Obesity is a global health issue, arousing interest in molecular mechanisms controlling fat. Transcriptional regulation of fat has received much attention, and key transcription factors involved in lipid metabolism, such as SBP-1/SREBP, LPD-2/C/EBP, and MDT-15, are conserved from nematodes to mammals. However, there is a growing awareness that lipid metabolism can also be controlled by post-transcriptional mechanisms. Here, we show that the Caenorhabditis elegans RNase, REGE-1, related to MCPIP1/Zc3h12a/Regnase-1, a key regulator of mammalian innate immunity, promotes accumulation of body fat. Using exon-intron split analysis, we find that REGE-1 promotes fat by degrading the mRNA encoding ETS-4, a fat-loss-promoting transcription factor. Because ETS-4, in turn, induces rege-1 transcription, REGE-1 and ETS-4 appear to form an auto-regulatory module. We propose that this type of fat regulation may be of key importance when, if faced with an environmental change, an animal must rapidly but precisely remodel its metabolism.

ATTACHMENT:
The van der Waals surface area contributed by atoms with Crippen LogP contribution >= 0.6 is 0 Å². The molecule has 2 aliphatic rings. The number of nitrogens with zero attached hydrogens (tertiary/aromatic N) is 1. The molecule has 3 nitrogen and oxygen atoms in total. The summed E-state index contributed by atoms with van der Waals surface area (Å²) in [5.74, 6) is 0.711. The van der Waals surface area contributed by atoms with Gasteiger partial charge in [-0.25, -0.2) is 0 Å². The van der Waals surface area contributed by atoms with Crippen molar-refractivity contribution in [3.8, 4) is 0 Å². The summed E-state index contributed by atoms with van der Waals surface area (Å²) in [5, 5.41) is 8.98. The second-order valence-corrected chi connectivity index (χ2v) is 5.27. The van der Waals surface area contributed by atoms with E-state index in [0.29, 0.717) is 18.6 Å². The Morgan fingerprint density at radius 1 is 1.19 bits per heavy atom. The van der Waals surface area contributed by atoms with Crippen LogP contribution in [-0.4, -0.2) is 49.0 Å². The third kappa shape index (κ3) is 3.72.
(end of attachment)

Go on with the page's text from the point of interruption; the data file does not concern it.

Keywords: ETS-4; MCPIP1; PIN domain; REGE-1; RNA degradation; Regnase-1; Zc3h12a; innate immunity; lipid metabolism; obesity.
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